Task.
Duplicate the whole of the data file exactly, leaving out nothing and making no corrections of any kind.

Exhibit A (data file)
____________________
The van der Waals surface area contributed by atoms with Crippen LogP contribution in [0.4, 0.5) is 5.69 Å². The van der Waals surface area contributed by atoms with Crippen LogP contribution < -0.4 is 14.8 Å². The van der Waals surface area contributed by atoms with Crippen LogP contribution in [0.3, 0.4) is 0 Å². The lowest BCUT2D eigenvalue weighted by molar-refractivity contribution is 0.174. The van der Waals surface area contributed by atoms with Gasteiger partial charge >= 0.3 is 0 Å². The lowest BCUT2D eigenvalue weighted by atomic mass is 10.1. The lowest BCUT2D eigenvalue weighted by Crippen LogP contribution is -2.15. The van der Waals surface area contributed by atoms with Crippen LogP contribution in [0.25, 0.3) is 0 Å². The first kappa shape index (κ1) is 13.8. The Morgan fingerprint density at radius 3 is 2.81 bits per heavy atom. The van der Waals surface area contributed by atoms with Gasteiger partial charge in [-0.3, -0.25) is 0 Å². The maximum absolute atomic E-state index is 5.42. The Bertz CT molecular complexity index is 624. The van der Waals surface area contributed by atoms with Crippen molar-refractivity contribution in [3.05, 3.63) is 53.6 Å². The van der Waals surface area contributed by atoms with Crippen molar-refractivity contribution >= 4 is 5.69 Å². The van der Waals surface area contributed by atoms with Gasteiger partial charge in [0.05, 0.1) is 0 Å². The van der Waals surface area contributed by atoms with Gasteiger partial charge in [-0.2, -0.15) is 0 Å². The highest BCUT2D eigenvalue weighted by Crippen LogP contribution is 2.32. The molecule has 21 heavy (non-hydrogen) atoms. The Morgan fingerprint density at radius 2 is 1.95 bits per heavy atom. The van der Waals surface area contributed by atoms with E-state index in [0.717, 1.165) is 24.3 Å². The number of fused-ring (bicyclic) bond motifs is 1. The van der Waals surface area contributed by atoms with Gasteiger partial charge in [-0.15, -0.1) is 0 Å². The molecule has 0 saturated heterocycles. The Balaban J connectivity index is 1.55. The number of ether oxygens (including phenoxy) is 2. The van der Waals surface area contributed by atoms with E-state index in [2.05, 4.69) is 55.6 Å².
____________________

The van der Waals surface area contributed by atoms with Crippen LogP contribution in [0.4, 0.5) is 5.69 Å². The van der Waals surface area contributed by atoms with Crippen LogP contribution < -0.4 is 14.8 Å². The van der Waals surface area contributed by atoms with Crippen LogP contribution in [0.3, 0.4) is 0 Å². The lowest BCUT2D eigenvalue weighted by molar-refractivity contribution is 0.174. The van der Waals surface area contributed by atoms with Gasteiger partial charge >= 0.3 is 0 Å². The lowest BCUT2D eigenvalue weighted by atomic mass is 10.1. The lowest BCUT2D eigenvalue weighted by Crippen LogP contribution is -2.15. The van der Waals surface area contributed by atoms with Crippen LogP contribution in [0.25, 0.3) is 0 Å². The first kappa shape index (κ1) is 13.8. The Morgan fingerprint density at radius 3 is 2.81 bits per heavy atom. The van der Waals surface area contributed by atoms with Gasteiger partial charge in [-0.3, -0.25) is 0 Å². The maximum absolute atomic E-state index is 5.42. The Bertz CT molecular complexity index is 624. The van der Waals surface area contributed by atoms with Crippen molar-refractivity contribution in [3.05, 3.63) is 53.6 Å². The van der Waals surface area contributed by atoms with Crippen molar-refractivity contribution >= 4 is 5.69 Å². The van der Waals surface area contributed by atoms with Gasteiger partial charge in [0.05, 0.1) is 0 Å². The van der Waals surface area contributed by atoms with Gasteiger partial charge in [-0.2, -0.15) is 0 Å². The highest BCUT2D eigenvalue weighted by Crippen LogP contribution is 2.32. The molecule has 21 heavy (non-hydrogen) atoms. The Morgan fingerprint density at radius 2 is 1.95 bits per heavy atom. The van der Waals surface area contributed by atoms with E-state index in [0.717, 1.165) is 24.3 Å². The number of fused-ring (bicyclic) bond motifs is 1. The van der Waals surface area contributed by atoms with Gasteiger partial charge in [-0.15, -0.1) is 0 Å². The molecule has 0 saturated heterocycles. The Balaban J connectivity index is 1.55. The number of ether oxygens (including phenoxy) is 2. The van der Waals surface area contributed by atoms with E-state index in [2.05, 4.69) is 55.6 Å².